With A Ladder to the Sky, John Boyne is now one of my favorite authors and now has a place on my auto-buy list. His talent and creativity blow me away. Each of his novels that I have read is distinctively different, and he is just as comfortable and successful narrating from a little boy’s perspective from the 1940s as he is from a woman’s in the present day. All of his characters are alive in a way that makes them more real than your neighbor, and his stories are always compelling regardless of complexity.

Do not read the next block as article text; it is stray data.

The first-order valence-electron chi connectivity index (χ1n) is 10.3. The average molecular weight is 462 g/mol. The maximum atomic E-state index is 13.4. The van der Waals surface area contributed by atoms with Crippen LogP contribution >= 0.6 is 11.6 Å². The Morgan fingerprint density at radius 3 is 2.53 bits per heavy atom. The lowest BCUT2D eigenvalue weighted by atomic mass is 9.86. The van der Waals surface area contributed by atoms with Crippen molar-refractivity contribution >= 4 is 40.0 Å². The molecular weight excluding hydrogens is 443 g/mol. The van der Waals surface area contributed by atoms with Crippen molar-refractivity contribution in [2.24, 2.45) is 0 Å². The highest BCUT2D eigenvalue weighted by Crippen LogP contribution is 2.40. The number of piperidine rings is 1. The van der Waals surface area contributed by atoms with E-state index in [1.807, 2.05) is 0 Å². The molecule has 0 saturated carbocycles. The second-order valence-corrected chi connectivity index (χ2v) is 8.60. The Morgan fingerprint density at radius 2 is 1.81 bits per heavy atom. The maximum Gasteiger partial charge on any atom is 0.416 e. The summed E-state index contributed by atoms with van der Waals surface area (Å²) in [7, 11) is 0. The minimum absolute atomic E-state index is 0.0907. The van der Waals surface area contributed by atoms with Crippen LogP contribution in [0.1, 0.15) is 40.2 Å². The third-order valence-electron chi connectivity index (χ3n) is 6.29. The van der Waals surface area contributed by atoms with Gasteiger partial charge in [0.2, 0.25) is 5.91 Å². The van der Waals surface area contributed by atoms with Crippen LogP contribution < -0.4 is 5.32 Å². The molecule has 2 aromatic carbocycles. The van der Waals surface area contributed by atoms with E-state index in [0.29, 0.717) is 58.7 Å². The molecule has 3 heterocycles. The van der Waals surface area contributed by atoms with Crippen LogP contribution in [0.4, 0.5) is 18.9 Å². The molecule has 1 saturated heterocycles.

The main character in A Ladder to the Sky is completely unlike any of his previous characters by the mere fact that he is more the villain than the hero. You find yourself loathing Maurice Swift even though he has a tendency to raise good questions about intellectual property and ownership. Yet, for all your dislike of Maurice, the story is compulsively readable. You want to find out how he could possibly become an even more deplorable human than he has already revealed himself to be all while anticipating the moment when his peers realize the truth. It is a novel which makes you question the answer to the age-old question of how authors come by the ideas for their stories just as it makes you wonder about the veracity of the picture of the publishing world Mr. Boyne, through Maurice, presents. I loved every minute of it.